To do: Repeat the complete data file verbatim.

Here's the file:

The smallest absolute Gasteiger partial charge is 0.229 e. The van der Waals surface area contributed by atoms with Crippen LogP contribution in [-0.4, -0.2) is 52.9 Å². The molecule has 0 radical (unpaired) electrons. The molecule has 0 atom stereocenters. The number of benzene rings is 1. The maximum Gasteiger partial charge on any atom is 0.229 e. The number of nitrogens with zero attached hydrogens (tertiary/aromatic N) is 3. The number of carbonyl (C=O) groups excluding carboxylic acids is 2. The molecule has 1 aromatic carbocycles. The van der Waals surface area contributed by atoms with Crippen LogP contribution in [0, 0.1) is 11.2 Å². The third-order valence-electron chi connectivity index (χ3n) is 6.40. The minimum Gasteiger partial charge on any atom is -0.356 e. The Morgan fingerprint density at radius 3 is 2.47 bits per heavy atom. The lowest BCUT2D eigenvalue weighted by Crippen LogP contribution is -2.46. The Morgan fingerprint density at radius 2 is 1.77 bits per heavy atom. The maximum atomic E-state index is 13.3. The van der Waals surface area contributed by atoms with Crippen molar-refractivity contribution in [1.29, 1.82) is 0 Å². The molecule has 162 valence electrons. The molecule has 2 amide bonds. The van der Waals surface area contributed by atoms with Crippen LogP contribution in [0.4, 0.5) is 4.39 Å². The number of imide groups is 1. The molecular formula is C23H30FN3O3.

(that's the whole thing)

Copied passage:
The smallest absolute Gasteiger partial charge is 0.229 e. The van der Waals surface area contributed by atoms with Crippen LogP contribution in [-0.4, -0.2) is 52.9 Å². The molecule has 0 radical (unpaired) electrons. The molecule has 0 atom stereocenters. The number of benzene rings is 1. The maximum Gasteiger partial charge on any atom is 0.229 e. The number of nitrogens with zero attached hydrogens (tertiary/aromatic N) is 3. The number of carbonyl (C=O) groups excluding carboxylic acids is 2. The molecule has 1 aromatic carbocycles. The van der Waals surface area contributed by atoms with Crippen LogP contribution in [0, 0.1) is 11.2 Å². The third-order valence-electron chi connectivity index (χ3n) is 6.40. The minimum Gasteiger partial charge on any atom is -0.356 e. The Morgan fingerprint density at radius 3 is 2.47 bits per heavy atom. The lowest BCUT2D eigenvalue weighted by Crippen LogP contribution is -2.46. The Morgan fingerprint density at radius 2 is 1.77 bits per heavy atom. The maximum atomic E-state index is 13.3. The van der Waals surface area contributed by atoms with Crippen molar-refractivity contribution in [1.29, 1.82) is 0 Å². The molecule has 162 valence electrons. The molecule has 2 amide bonds. The van der Waals surface area contributed by atoms with Crippen LogP contribution in [0.4, 0.5) is 4.39 Å². The number of imide groups is 1. The molecular formula is C23H30FN3O3.